Friday, June 15, 2018

Screaming Fastcore Interviews Freddie Torres (Donuts N' Glory)

Donuts N' Glory was a 3-piece short-lived skatepunk band from Costa Mesa, Southern California. They formed in 1994 and kept active until 1996. 

Two weeks ago, Screaming Fastcore interviewed Garry Cassidy (former drummer of the band) who gave us a lot of valious info about them. Well, the story does not end here... A few days ago, Garry contacted me with Freddie Torres (former singer / bassist) who was interested in answering the same interview in order to reveal us more unknown details and anecdotes.
I couldn't be more stoked for. So, here we go again!


How old were each one of you when Donuts N' Glory started?
I was about 19 years old. Garry’s a year younger and Dan and Brian were 2 years younger.

How did band's name come about?
Garry the drummer already had the name by the time I tried out for the band. He says it was his (mis)interpretation of something he heard in a song. I always thought it was a reference to police officers and their inspiration for being cops; instead of “No Guts, No Glory” it was “Donuts And Glory.” Cops become cops because they want donuts and glory. I’m not sure why that should be the name of band, but it was there when I got there, and I wasn’t about to change things up…

I feel a huge influence from "Propagandhi - How To Clean Everything" and "NOFX - Punk In Drublic" on your full-length album. Which other bands/albums were an inspiration for that record?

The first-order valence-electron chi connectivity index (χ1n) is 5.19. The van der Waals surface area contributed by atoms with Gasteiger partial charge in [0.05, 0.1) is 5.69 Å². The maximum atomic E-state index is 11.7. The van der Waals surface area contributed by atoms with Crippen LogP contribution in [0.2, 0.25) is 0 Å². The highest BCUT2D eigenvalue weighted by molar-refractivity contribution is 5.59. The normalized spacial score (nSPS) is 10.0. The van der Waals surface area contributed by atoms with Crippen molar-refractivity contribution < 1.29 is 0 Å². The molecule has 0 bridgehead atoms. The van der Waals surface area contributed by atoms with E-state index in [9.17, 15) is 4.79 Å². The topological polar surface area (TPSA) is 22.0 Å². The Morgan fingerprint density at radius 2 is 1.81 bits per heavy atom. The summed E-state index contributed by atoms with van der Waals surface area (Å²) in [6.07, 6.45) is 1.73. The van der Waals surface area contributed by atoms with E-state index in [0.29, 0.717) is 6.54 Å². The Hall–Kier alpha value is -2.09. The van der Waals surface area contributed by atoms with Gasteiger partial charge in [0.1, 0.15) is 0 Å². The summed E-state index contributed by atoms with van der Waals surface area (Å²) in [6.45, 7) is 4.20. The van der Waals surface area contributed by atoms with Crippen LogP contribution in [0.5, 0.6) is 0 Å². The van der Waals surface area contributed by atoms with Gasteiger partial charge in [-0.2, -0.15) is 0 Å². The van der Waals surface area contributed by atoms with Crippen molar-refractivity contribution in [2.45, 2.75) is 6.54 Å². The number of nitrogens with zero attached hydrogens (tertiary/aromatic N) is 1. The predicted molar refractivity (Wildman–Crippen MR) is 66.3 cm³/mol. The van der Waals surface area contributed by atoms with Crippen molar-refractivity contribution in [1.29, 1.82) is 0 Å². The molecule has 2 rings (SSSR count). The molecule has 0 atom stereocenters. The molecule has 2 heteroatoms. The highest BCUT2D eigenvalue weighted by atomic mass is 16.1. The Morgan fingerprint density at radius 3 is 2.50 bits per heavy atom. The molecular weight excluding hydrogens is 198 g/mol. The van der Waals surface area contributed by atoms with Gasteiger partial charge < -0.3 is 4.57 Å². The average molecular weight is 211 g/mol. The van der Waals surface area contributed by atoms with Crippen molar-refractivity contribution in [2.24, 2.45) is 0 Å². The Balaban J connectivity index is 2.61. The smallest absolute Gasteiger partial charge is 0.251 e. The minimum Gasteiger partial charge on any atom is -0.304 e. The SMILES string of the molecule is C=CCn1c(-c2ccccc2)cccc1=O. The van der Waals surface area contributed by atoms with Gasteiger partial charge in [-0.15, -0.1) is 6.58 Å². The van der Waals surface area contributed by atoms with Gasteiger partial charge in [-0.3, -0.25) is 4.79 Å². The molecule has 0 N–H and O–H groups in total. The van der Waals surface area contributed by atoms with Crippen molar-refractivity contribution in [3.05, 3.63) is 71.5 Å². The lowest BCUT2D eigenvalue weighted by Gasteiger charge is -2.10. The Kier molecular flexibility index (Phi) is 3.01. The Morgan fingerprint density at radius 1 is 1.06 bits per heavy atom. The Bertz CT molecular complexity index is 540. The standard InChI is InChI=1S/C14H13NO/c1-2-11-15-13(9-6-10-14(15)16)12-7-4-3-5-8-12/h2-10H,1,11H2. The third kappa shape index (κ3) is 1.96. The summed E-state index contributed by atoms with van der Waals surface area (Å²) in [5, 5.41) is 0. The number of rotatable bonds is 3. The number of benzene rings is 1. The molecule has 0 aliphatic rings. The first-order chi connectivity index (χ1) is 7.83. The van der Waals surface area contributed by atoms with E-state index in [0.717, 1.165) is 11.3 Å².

At the time of that record I was listening to a bunch of different bands, and certain aspects made it into the album in one way or another. The gravely and painfully raw singing in Crimpshrine and FIFTEEN inspired the vocals at times. Also, those bands were always talking about their hometown and their childhood in Berkeley, California. There was a certain terroir to their lyrics and the feel of their songs. Lyrically I tried to do the same, but as it applied to the scene in Orange County, California in the mid-1990s. Minor Threat influenced me in the same way, both lyrically and in their attitude and tone, but they talked about the scene in DC back in the 80s. OC in the 90s growing up was about the dudes, the surfers, the jocks, the meatheads, Peace Punks, Mexicans, materialism, overconsumption, hyper-consumerism, car culture, freeways, territorialism from city to city, jerks wanting to fight at parties, drinking beer, aging old school punks, bands trying to become mainstream, fake plastic people. But then there were the people that rejected all that, and I was one of them. Oh, I did like the beer…